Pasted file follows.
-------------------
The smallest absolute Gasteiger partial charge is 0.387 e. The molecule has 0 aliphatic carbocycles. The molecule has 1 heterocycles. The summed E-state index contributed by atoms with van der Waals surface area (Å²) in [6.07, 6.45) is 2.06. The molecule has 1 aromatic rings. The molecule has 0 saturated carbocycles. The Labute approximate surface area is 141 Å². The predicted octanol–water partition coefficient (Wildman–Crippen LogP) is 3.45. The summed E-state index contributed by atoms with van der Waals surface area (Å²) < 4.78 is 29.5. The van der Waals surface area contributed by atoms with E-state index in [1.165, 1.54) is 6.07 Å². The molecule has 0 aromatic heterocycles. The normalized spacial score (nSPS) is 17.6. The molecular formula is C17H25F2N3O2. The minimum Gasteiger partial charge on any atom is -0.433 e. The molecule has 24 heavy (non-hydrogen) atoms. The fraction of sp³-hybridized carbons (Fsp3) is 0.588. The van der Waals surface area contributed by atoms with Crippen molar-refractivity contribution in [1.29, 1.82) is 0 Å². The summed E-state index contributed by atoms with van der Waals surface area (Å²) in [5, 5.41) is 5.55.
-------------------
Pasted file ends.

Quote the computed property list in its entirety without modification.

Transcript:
The smallest absolute Gasteiger partial charge is 0.387 e. The molecule has 0 aliphatic carbocycles. The molecule has 1 heterocycles. The summed E-state index contributed by atoms with van der Waals surface area (Å²) in [6.07, 6.45) is 2.06. The molecule has 1 aromatic rings. The molecule has 0 saturated carbocycles. The Labute approximate surface area is 141 Å². The predicted octanol–water partition coefficient (Wildman–Crippen LogP) is 3.45. The summed E-state index contributed by atoms with van der Waals surface area (Å²) < 4.78 is 29.5. The van der Waals surface area contributed by atoms with E-state index in [1.165, 1.54) is 6.07 Å². The molecule has 0 aromatic heterocycles. The normalized spacial score (nSPS) is 17.6. The molecular formula is C17H25F2N3O2. The minimum Gasteiger partial charge on any atom is -0.433 e. The molecule has 24 heavy (non-hydrogen) atoms. The fraction of sp³-hybridized carbons (Fsp3) is 0.588. The van der Waals surface area contributed by atoms with Crippen molar-refractivity contribution in [1.29, 1.82) is 0 Å². The summed E-state index contributed by atoms with van der Waals surface area (Å²) in [5, 5.41) is 5.55.